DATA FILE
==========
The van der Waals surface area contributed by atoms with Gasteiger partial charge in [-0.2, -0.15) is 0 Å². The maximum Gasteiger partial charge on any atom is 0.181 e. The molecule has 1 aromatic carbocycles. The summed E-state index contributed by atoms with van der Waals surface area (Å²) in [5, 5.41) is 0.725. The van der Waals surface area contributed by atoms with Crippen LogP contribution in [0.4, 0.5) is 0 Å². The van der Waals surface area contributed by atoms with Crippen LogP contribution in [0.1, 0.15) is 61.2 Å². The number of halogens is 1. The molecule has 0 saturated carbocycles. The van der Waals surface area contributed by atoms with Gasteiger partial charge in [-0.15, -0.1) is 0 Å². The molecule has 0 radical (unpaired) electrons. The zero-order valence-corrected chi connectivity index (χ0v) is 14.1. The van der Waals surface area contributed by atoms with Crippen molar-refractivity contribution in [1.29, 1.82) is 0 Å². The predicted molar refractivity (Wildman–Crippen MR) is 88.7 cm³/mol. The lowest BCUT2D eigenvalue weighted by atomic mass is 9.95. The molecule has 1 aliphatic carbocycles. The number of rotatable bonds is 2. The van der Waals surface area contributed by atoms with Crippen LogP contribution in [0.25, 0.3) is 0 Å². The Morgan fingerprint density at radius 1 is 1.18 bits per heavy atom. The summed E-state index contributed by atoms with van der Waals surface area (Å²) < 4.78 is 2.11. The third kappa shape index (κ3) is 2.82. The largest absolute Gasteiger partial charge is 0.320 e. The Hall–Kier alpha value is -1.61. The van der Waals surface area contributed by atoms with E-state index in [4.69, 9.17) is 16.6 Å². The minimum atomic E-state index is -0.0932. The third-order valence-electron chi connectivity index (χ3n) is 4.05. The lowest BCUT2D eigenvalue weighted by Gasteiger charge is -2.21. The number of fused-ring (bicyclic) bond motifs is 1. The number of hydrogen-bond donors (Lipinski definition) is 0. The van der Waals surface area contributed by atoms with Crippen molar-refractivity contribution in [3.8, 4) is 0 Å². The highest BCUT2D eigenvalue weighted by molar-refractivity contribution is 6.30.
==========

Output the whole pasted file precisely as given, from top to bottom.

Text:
The van der Waals surface area contributed by atoms with Gasteiger partial charge in [-0.2, -0.15) is 0 Å². The maximum Gasteiger partial charge on any atom is 0.181 e. The molecule has 1 aromatic carbocycles. The summed E-state index contributed by atoms with van der Waals surface area (Å²) in [5, 5.41) is 0.725. The van der Waals surface area contributed by atoms with Crippen LogP contribution in [0.4, 0.5) is 0 Å². The van der Waals surface area contributed by atoms with Crippen LogP contribution in [0.1, 0.15) is 61.2 Å². The number of halogens is 1. The molecule has 0 saturated carbocycles. The van der Waals surface area contributed by atoms with Gasteiger partial charge in [-0.15, -0.1) is 0 Å². The molecule has 0 radical (unpaired) electrons. The zero-order valence-corrected chi connectivity index (χ0v) is 14.1. The van der Waals surface area contributed by atoms with Crippen molar-refractivity contribution in [1.29, 1.82) is 0 Å². The predicted molar refractivity (Wildman–Crippen MR) is 88.7 cm³/mol. The lowest BCUT2D eigenvalue weighted by atomic mass is 9.95. The molecule has 1 aliphatic carbocycles. The number of rotatable bonds is 2. The van der Waals surface area contributed by atoms with Crippen LogP contribution in [0.25, 0.3) is 0 Å². The Morgan fingerprint density at radius 1 is 1.18 bits per heavy atom. The summed E-state index contributed by atoms with van der Waals surface area (Å²) < 4.78 is 2.11. The third kappa shape index (κ3) is 2.82. The largest absolute Gasteiger partial charge is 0.320 e. The Hall–Kier alpha value is -1.61. The van der Waals surface area contributed by atoms with E-state index in [4.69, 9.17) is 16.6 Å². The minimum atomic E-state index is -0.0932. The third-order valence-electron chi connectivity index (χ3n) is 4.05. The lowest BCUT2D eigenvalue weighted by Gasteiger charge is -2.21. The number of fused-ring (bicyclic) bond motifs is 1. The number of hydrogen-bond donors (Lipinski definition) is 0. The van der Waals surface area contributed by atoms with Crippen molar-refractivity contribution in [3.8, 4) is 0 Å². The highest BCUT2D eigenvalue weighted by molar-refractivity contribution is 6.30.